According to the 2010 United States Census, the Asian population grew faster than any other racial or ethic group in the United States between 2000 and 2010. “Asian” refers to a person having familial origins stemming from any of the original peoples of the Far East, Southeast Asia, or the Indian subcontinent. These include, but are not limited to, those having ancestors from Cambodia, China, India, Japan, Korea, Malaysia, Pakistan, the Philippine Islands, Thailand, or Vietnam. The numbers presented herein are for percentages of each state's population that identify as Asian, whether alone or in combination with any other race or ethnicity. Most of these states are located in the Western or Pacific US.
10. Massachussetts (6.0%)
According to the 2010 census, the population of Massachusetts increased by 3.1% from 2000 to reach 6,547,629. Of this figure, the state's Asian American population comprised 6%, that is 394,211. The state's steady, but slow, growth rate was no match for the substantial population increases in the West and South regions, which garnered 84% of the country's population increases. This slow growth is likely due to the fact that, while Massachusetts continues to attract top intellectuals and researchers from across the US and a large numbers of immigrants, there is a concurrent steady emigration out of the state towards southern and western regions of the US because of high housing costs, weather, and traffic.
9. Maryland (6.4%)
Maryland's population grew in numbers and diversity from 2000 to 2010, as a shrinking white population was more than offset by large growths within the state's multiple minority communities. One of the prominent groups to grow in Maryland was Asian Americans. This group registered an increase of 55.2% in population, from 238,408 to 370,044 between the years of 2000 and 2010.
8. Virginia (6.5%)
Virginia’s Asian American population was the second fastest-growing minority group in the state, increasing by 71.5% in the ten years from 2000 to 2010. The geographic distribution of the Asian population, like that of Hispanics, is heavily clustered around the state's urban centers, including the counties of Fairfax, Loudoun, Prince William, and Arlington and Alexandria City in Northern Virginia. The relatively fast population growth in Northern Virginia can be attributed to the strong economy over the first half of the decade, which attracted a growing workforce from both around the country and around the world. The changing racial and ethnic composition of the region’s population is part of a broader demographic trend that is occurring nationwide.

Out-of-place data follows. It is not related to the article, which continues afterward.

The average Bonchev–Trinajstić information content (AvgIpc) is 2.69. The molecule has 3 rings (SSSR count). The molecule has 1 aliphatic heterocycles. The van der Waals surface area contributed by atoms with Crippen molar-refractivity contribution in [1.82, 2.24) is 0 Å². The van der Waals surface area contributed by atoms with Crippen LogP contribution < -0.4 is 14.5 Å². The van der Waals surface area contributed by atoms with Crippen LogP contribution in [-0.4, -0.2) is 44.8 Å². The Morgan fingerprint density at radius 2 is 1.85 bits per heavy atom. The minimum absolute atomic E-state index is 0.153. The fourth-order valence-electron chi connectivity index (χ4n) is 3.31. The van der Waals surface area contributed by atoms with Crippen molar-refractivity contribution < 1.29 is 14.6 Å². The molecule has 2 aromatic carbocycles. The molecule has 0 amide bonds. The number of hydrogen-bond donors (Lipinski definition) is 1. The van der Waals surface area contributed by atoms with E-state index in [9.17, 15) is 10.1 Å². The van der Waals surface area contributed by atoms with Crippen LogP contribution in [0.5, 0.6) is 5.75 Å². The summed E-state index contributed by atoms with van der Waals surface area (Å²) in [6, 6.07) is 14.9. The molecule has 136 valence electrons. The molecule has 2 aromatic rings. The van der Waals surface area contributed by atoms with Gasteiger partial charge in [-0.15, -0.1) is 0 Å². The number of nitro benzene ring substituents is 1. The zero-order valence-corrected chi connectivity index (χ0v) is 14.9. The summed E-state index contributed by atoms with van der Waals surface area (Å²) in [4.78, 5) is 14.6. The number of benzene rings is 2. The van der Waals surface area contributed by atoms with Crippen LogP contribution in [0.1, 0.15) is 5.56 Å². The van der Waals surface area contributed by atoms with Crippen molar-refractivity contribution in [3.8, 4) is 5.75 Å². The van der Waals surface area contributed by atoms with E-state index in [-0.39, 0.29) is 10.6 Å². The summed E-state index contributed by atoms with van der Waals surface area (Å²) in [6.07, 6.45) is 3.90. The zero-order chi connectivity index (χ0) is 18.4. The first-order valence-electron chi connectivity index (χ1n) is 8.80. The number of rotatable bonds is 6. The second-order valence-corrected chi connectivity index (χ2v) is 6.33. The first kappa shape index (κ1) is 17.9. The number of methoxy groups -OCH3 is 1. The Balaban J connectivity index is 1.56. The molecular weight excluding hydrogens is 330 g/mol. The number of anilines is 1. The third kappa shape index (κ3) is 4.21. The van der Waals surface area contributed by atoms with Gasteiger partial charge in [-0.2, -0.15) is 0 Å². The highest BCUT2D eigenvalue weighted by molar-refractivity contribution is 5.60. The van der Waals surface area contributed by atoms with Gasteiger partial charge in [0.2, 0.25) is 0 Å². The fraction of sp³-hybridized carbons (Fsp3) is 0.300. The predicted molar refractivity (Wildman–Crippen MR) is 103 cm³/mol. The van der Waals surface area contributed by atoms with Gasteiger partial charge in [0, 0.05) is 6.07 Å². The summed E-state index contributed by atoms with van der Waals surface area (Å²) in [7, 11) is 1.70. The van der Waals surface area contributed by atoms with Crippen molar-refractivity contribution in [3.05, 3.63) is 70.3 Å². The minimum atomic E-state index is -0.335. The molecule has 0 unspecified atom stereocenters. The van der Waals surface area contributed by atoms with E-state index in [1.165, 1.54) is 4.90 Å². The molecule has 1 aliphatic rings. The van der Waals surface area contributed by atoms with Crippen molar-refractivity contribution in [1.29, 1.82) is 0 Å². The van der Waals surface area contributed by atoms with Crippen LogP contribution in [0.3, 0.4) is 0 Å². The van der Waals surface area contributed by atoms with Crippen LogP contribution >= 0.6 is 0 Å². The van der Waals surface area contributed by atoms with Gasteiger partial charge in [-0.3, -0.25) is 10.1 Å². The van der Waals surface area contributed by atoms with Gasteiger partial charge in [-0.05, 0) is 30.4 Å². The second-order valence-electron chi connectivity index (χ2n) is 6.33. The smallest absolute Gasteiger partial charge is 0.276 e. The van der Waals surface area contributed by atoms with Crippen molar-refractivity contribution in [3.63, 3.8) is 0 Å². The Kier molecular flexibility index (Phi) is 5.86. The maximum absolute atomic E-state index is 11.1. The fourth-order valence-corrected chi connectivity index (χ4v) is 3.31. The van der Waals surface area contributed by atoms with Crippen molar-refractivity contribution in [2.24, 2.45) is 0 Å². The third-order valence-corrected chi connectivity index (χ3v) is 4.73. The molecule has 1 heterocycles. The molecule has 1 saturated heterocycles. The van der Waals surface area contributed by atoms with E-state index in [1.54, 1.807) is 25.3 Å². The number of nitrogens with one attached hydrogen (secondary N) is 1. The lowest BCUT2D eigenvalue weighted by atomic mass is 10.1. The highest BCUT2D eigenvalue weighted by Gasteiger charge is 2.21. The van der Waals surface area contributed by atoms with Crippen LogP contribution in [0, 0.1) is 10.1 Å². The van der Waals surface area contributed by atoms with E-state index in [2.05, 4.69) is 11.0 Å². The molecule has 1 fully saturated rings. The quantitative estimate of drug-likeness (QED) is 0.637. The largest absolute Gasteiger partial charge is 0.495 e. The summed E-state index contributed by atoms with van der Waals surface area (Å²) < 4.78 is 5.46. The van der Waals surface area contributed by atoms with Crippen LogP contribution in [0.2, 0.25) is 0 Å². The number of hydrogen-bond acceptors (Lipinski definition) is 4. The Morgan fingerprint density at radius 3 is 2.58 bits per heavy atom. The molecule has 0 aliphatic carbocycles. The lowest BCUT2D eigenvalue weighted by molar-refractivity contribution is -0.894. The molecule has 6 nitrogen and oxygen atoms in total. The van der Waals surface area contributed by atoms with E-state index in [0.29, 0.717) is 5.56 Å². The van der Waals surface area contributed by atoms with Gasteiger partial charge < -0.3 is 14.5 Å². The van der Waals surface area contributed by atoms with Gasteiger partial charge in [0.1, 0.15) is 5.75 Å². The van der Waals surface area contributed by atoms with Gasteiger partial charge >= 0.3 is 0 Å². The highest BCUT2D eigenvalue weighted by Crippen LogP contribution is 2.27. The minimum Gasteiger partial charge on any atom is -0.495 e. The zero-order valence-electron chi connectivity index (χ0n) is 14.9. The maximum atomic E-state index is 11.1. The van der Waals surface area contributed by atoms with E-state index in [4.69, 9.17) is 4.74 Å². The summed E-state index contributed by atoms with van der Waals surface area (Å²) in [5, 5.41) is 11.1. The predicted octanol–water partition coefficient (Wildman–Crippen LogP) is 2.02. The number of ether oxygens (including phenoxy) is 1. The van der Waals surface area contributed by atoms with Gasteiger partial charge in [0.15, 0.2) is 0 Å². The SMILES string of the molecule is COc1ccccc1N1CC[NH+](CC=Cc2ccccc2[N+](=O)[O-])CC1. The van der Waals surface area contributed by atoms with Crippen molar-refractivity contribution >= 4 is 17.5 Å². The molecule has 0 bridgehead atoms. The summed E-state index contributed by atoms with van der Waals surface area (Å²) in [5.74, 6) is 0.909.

7. Alaska (7.1%)
The Asian population in Alaska registered a growth of 54.2% during the years between 2000 and 2010. This demographic nominally grew from 32,686 to 50,402. Two county equivalents in Alaska had concentrations of the Asian alone-or-in-combination population of 25% or more, these being the Aleutians East Borough and the Aleutians West Census Areas. In the 2010 census, Filipinos were the largest defined Asian group living in Alaska. The Filipinos' history in Alaska dates back to the late 1700s, when early Filipinos mainly served as crew aboard exploratory and fur trading vessels. In the mid-19th Century, Filipinos worked on whaling ships and, later, on the telecommunications cable-laying ships. In 1930, Alaskan Filipinos, who were also called "Alaskeros", made up 15% of the workers in Alaska's fisheries.
6. New York (8.2%)
From 2000 to 2010, New York state was home to the second largest absolute population of Asian Americans, behind only California, and the sixth largest relative population. Although most of the Asian American population resided in the New York City Metro area, the fastest population growth, and some of the newest communities, were observed in the cities and counties in the upstate region. The state was home to 1,579,494 Asian Americans in 2010, an increase of 35.1% from the 1,169,200 living there in the year 2000. All New York counties except for Wyoming and Seneca counties had increases in their Asian American populations. Two of the newest Asian groups to arrive in the state were Burmese and Bhutanese, growing rapidly through an influx of refugees. The majority of these newcomers have settled in cities outside of the New York City Metro area. Specifically, the 2010 Census showed growing Burmese populations in Buffalo, Utica, and Syracuse, and flourishing Bhutanese populations in Syracuse.
5. Washington (9.0%)